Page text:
Nightly meetings will take place in more than 30 locations across the country.
As the world continues to grow, so does its population, reaching a historic milestone of eight billion in November 2022. It is something that serves as a challenge to the global church in its goal of reaching out to the world and proclaiming Jesus’ imminent return.
Acknowledging this challenge, the Seventh-day Adventist Church in Thailand is launching a countrywide evangelistic series to offer hope and healing in a culturally varied region, leaders said. Beginning on March 1, 2023, the “Christ for Thailand” series will assemble big and small audiences in auditoriums, churches, and small groups. Daily meetings will take place in more than 30 locations across the country and will close on March 11.
“There are 38 locations arranged for the March evangelistic series across Thailand,” Thailand Mission executive secretary Cris Tawmanggood said. “There are three locations in Bangkok and other locations in the central region,” he reported.
The project is a cooperative initiative between the Southern Asia-Pacific Division (SSD), the Southeastern Asia Union Mission, and the Thailand Mission. Arnel Gabin, who serves as SSD vice president and IEL coordinator, mentioned the preparations church members and leaders are making for the series, which, he said, seeks to reach people, and especially families, across Thailand.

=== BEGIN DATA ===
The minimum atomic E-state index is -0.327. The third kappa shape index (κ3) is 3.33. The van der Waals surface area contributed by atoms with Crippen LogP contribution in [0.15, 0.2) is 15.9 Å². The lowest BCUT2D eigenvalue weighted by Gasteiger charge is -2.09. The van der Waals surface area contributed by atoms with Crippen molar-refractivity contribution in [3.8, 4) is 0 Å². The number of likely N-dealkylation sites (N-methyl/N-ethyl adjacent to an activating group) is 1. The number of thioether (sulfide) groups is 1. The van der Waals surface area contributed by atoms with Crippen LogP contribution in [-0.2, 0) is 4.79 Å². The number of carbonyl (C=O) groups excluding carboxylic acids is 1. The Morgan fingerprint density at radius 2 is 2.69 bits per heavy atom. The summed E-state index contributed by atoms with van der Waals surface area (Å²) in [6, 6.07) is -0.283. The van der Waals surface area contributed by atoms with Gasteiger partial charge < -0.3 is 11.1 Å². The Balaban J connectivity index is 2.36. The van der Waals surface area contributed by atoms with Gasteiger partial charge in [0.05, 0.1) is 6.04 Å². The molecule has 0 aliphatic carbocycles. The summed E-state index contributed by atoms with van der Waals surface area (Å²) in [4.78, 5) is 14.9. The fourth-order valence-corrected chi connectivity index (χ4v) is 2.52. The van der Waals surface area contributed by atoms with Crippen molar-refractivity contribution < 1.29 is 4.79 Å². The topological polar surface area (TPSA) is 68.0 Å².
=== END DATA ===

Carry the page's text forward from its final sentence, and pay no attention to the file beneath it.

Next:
“It is a great challenge, but we will do it together, believing that the Lord will guide us in preaching the gospel of hope in this unique region,” he said.
Thailand is a country with a population of around 70 million. Baptized Seventh-day Adventists total just 15,000. Despite the difficulties, the Adventist Church in Thailand remains tenacious in its efforts to gradually share the gospel, leaders said.
“This is Thailand’s first. To proclaim the gospel in this region is a big step,” Niratisai Aipan, president of Thailand Mission, said. “Difficulties are huge, but our God is much bigger than any difficulty this world can throw at us.”
Aipan delved into the chosen theme. “Across the various venues, messages will revolve around finding hope in a generation beset by issues and challenges,” he said.
Hundreds of people are expected to attend the series, which will involve church leaders, lay people, and church members — men and women, young and old — to work together to reach more people than ever before.
The original version of this story was posted on the Southern Asia-Pacific Division news site.